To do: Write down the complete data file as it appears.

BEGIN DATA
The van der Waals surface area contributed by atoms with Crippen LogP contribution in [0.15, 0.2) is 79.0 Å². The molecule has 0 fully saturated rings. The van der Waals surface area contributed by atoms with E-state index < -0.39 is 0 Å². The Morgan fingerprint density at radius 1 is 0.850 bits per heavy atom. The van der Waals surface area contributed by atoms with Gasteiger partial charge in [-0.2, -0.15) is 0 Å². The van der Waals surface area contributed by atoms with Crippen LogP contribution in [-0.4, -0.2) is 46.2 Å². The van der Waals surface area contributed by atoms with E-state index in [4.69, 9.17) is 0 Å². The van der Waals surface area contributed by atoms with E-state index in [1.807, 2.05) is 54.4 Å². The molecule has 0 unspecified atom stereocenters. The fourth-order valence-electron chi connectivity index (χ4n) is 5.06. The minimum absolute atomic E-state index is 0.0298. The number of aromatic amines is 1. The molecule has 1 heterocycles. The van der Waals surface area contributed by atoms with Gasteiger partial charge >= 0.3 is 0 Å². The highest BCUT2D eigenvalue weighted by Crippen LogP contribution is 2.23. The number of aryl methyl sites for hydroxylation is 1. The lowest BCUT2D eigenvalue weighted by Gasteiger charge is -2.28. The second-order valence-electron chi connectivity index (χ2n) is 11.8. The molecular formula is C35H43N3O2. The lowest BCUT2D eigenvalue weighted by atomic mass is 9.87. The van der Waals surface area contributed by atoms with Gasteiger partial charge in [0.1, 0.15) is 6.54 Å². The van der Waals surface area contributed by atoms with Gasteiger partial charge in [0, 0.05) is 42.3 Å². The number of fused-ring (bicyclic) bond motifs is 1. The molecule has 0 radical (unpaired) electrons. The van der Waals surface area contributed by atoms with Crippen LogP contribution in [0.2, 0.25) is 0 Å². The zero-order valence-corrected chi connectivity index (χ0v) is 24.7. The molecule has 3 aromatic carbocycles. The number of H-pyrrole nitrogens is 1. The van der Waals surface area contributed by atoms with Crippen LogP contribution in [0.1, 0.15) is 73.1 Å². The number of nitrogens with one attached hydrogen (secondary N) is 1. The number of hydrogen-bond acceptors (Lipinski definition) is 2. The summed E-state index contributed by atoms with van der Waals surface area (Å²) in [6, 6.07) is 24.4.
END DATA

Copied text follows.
The van der Waals surface area contributed by atoms with Crippen LogP contribution in [0.15, 0.2) is 79.0 Å². The molecule has 0 fully saturated rings. The van der Waals surface area contributed by atoms with E-state index < -0.39 is 0 Å². The Morgan fingerprint density at radius 1 is 0.850 bits per heavy atom. The van der Waals surface area contributed by atoms with Gasteiger partial charge in [-0.2, -0.15) is 0 Å². The van der Waals surface area contributed by atoms with Crippen LogP contribution in [-0.4, -0.2) is 46.2 Å². The van der Waals surface area contributed by atoms with E-state index in [4.69, 9.17) is 0 Å². The van der Waals surface area contributed by atoms with E-state index in [1.807, 2.05) is 54.4 Å². The molecule has 0 unspecified atom stereocenters. The fourth-order valence-electron chi connectivity index (χ4n) is 5.06. The minimum absolute atomic E-state index is 0.0298. The number of aromatic amines is 1. The molecule has 1 heterocycles. The van der Waals surface area contributed by atoms with Gasteiger partial charge >= 0.3 is 0 Å². The highest BCUT2D eigenvalue weighted by Crippen LogP contribution is 2.23. The number of aryl methyl sites for hydroxylation is 1. The lowest BCUT2D eigenvalue weighted by Gasteiger charge is -2.28. The second-order valence-electron chi connectivity index (χ2n) is 11.8. The molecular formula is C35H43N3O2. The lowest BCUT2D eigenvalue weighted by atomic mass is 9.87. The van der Waals surface area contributed by atoms with Gasteiger partial charge in [0.1, 0.15) is 6.54 Å². The van der Waals surface area contributed by atoms with Gasteiger partial charge in [0, 0.05) is 42.3 Å². The number of fused-ring (bicyclic) bond motifs is 1. The molecule has 0 radical (unpaired) electrons. The van der Waals surface area contributed by atoms with Crippen LogP contribution in [0.2, 0.25) is 0 Å². The zero-order valence-corrected chi connectivity index (χ0v) is 24.7. The molecule has 3 aromatic carbocycles. The number of H-pyrrole nitrogens is 1. The van der Waals surface area contributed by atoms with Crippen LogP contribution in [0.1, 0.15) is 73.1 Å². The number of nitrogens with one attached hydrogen (secondary N) is 1. The number of hydrogen-bond acceptors (Lipinski definition) is 2. The summed E-state index contributed by atoms with van der Waals surface area (Å²) in [6, 6.07) is 24.4.